In Her Shoes

In Her ShoesOne Woman Struggles With Her Parents’ Marital Problems and Finds Out Life Is Not Always Black and White

By Anita Doberman

The older I get, the more I come to see that you can’t judge someone unless you’ve walked in their shoes. It’s a little embarrassing for me to remember how I could once speak with certainty about how I would react to various situations I had never experienced.

It went without saying, for example, that if my husband strayed on me, I would kick him to the curb. How, I wondered, could any self-respecting woman do otherwise, and who were those doormats who took their men back (or worse, never locked them out to begin with)?

No, it’s not my marriage that’s in trouble. I have the strange and unenviable situation of watching my parents’ marriage fall apart in my adulthood. My mom and dad, now in their mid-60s, have been married for 40 years. During this time, they have stood together through sickness, successes and failures, shared joys and frustrations, their children’s ups and downs and now, grandchildren.

They live in Rome, met when they were 19 years old, and got married at age 23. They worked hard to build a future; homes and jobs are hard to find in Italy, but they were able to build a little corner of paradise for themselves and for their children, my sister and me.

If this were a fairytale, my parents would be heading toward retired bliss. But because this is real life, my parents are now separated.

Separations happen all the time, but after 40 years of marriage it’s unusual, and even more so given my parents’ relationship. Sure, they had their disagreements, but their marriage was generally a happy partnership, and their lives are so intertwined that separating them is virtually impossible.

My dad has become one with my mom’s family. His closest friend is my uncle, and all of my mom’s relatives consider him one of them, a brother. My parents have lived in the same apartment for all of their 40 years of marriage, and most of my mother’s family lives in the same neighborhood. (I could see my grandmother’s balcony from mine.)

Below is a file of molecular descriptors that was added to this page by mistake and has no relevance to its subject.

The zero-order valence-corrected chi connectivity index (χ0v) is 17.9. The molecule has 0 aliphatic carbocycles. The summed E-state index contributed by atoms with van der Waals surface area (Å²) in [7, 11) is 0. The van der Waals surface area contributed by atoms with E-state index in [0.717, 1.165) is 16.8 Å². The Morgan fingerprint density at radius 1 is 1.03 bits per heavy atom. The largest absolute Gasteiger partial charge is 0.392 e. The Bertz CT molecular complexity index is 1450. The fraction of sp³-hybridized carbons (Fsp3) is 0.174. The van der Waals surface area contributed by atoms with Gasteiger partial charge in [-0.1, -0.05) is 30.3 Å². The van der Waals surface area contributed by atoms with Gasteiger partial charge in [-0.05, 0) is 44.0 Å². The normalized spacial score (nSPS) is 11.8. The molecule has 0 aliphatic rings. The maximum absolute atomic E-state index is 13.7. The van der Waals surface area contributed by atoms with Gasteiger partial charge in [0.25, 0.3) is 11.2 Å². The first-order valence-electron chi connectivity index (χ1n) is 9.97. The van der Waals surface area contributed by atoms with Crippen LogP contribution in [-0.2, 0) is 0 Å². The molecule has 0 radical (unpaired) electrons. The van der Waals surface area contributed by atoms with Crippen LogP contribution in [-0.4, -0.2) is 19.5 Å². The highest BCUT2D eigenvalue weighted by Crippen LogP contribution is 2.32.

It makes logical sense that nothing could change their situation — it’s a comfortable life surrounded by family, and they will even tell you that they are friends and deeply care for one another. But logic doesn’t always apply when it comes to feelings.

Such is the case with my father, who is in a crazy love affair with another woman. No, not a younger woman. She’s close to his age and seems to have fallen head over heels for my dad.

My initial reactions were predictable. Shock. Denial. Anger. Sure, my dad is an emotional type, a typical Italian man, passionate about everything in life, but he loves his family too, and losing his head over another woman after 40 years with my mother seemed, well, insane. What was he thinking?

I always saw betrayal as the ultimate offense, one that I would quickly punish. But once I got past the anger and spoke with both my mom and dad, I realized that the situation was far more complicated than my old, easy assumptions could handle. I used to wonder how a woman could not kick her husband out in such a situation, and I still do. Only now that’s balanced by wondering how a woman could kick a man out.

Yes, I was incensed that my father would risk what he’d spent decades building, but suddenly I could see that my mother was risking all that too. It was one more unfairness laid upon her — if she did the “right” thing, she wasn’t just punishing her husband, she would be punishing herself.

It’s not just that I didn’t want to take sides. I have taken a side. I don’t think it’s my job to hurt my dad, or pretend I don’t still love him, but of course I’m on my mom’s side. So when she was hopeful that he would give up his folly, and when she even resigned herself to the knowledge that she would take him back, the old me would have given her a pep talk about standing up for herself. But now, I see the vast amount of gray between the black and white.

For my father’s sake, I’ve tried to see his side, and I have been somewhat surprised to find some gray there too. It seems odd to even write it on paper, but it’s true: He actually fell in love with someone who isn’t my mom. And he feels anguished and conflicted. That doesn’t excuse him by any means, but I had never considered that men who stray aren’t the monsters I once painted with my innocently broad brush.

My mom and dad are working things out, and there isn’t a final resolution yet. I know that my job is to be there for my mom but to still love my dad. I’ve learned that until you have walked in someone else’s shoes, you really don’t know what you would do. To be sure, I certainly hope I never have to walk in those shoes, but I have seen enough to be humbled and to take to heart those wise words from the Good Book: Judge not, lest ye be judged.

Anita Doberman is a journalist and author living in Navarre, Fla.